November 29, 2011
office-365-logoMicrosoft announced a range of Office 365 customer wins and cloud enhancements today, but the chatter didn’t mention whether cloud services providers and channel partners were participating in the Office 365 momentum.
First, the official news. According to a blog from Andrew Kisslo, group product manager, Office 365, Microsoft has:
Launched Office 365 trials in 22 new markets, extending Office 365’s reach to 63 countries.
Added 30 feature enhancements, including support for Lync on Mac; SharePoint Business Connectivity Services; and tighter integration between SharePoint Online and Windows Phone 7.5. Certain SkyDrive updates also make sharing and accessing Office docs easier.
Won Office 365 business with with Group Marie-Claire and Campbell Soup Company.
Paul Thurott’s Supersite for Windows notesthat over 90 percent of Office 365 subscribers involve small businesses with 50 or fewer employees. That’s good news for Microsoft, which is aggressively promoting Office 365 to smaller companies.
Office 365 Partners?
But big questions remain, including:
What is Office 365’s true installed base? Anecdotal wins are good to hear about, but Microsoft hasn’t said much about its cloud-related revenues during recent earnings call.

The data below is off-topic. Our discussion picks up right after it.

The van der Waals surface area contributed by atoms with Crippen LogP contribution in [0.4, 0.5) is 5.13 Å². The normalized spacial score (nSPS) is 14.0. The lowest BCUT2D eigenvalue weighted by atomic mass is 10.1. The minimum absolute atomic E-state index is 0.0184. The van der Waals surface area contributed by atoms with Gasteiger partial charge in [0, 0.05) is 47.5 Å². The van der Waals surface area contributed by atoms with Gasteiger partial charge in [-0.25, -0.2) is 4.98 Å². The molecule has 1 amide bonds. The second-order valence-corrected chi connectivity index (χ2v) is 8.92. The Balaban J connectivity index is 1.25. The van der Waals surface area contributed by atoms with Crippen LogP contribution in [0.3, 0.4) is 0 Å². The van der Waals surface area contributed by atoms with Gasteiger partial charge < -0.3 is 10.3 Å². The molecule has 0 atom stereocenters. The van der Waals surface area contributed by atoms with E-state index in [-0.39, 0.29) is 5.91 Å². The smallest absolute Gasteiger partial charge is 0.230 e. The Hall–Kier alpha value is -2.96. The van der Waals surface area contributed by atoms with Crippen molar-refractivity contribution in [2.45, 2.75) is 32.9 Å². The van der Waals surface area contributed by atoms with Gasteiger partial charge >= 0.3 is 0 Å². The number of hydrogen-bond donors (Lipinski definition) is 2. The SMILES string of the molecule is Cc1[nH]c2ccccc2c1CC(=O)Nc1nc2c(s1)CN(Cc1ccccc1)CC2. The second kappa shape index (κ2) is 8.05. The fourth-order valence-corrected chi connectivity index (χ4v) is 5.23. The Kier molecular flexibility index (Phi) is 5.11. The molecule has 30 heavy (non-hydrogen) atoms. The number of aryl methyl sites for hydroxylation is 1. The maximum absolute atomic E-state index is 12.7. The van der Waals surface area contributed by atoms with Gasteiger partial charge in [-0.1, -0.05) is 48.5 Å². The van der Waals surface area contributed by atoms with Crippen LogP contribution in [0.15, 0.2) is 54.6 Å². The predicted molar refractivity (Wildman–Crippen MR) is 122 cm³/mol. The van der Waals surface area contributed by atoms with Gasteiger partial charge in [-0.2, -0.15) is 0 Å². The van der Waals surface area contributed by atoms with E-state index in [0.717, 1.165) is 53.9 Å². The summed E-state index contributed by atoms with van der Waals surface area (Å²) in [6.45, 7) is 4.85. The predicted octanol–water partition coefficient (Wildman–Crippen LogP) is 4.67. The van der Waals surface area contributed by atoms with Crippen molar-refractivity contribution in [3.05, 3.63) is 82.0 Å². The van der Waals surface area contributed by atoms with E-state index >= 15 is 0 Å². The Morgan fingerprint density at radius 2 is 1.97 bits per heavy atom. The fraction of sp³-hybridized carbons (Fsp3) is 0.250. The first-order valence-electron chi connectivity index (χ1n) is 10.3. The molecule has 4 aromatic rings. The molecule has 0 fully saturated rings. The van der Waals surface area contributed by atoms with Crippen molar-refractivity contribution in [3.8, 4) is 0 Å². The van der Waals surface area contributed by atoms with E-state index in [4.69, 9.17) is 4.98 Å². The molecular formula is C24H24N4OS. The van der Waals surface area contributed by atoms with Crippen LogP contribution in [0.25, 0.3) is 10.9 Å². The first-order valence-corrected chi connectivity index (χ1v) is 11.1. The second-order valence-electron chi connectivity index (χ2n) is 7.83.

Are channel partners engaged? Kisslo didn’t mention if channel partners were helping to drive the recent Office 365 customer wins.
Telco partners? Microsoft also didn’t say if more telcos and service providers have signed up to become Office 365 syndicators. Office 365 syndicators basically resell Office 365 while wrapping additional services around Microsoft’s cloud suite. Those value-added services allow syndicators to manage billing and pricing for Office 365, a luxury and Microsoft partner perk that traditional VARs and MSPs lack.
We’ve reached out to Microsoft for an update on each of those points. A spokeswoman for the company is reviewing our questions and plans to loop back with Talkin’ Cloud.Microsoft launched Office 365 as the successor to BPOS (Business Productivity Online Suite) in June 2011. The Office 365 suite, starting at about $6 per user per month, can include applications like Exchange Online, SharePoint Online and Lync — a unified communications platform that will ultimately evolve into a full-blown hosted PBX.
Generally speaking, I think Office 365 will gradually become a very successful cloud platform, especially in businesses that no longer want to manage on-premise Exchange servers. But Office 365 has hit some bumps and suffered a few outages since launching, and some partners remain wary of Office 365 since Microsoft handles the billing and pricing relationship with end-customers.
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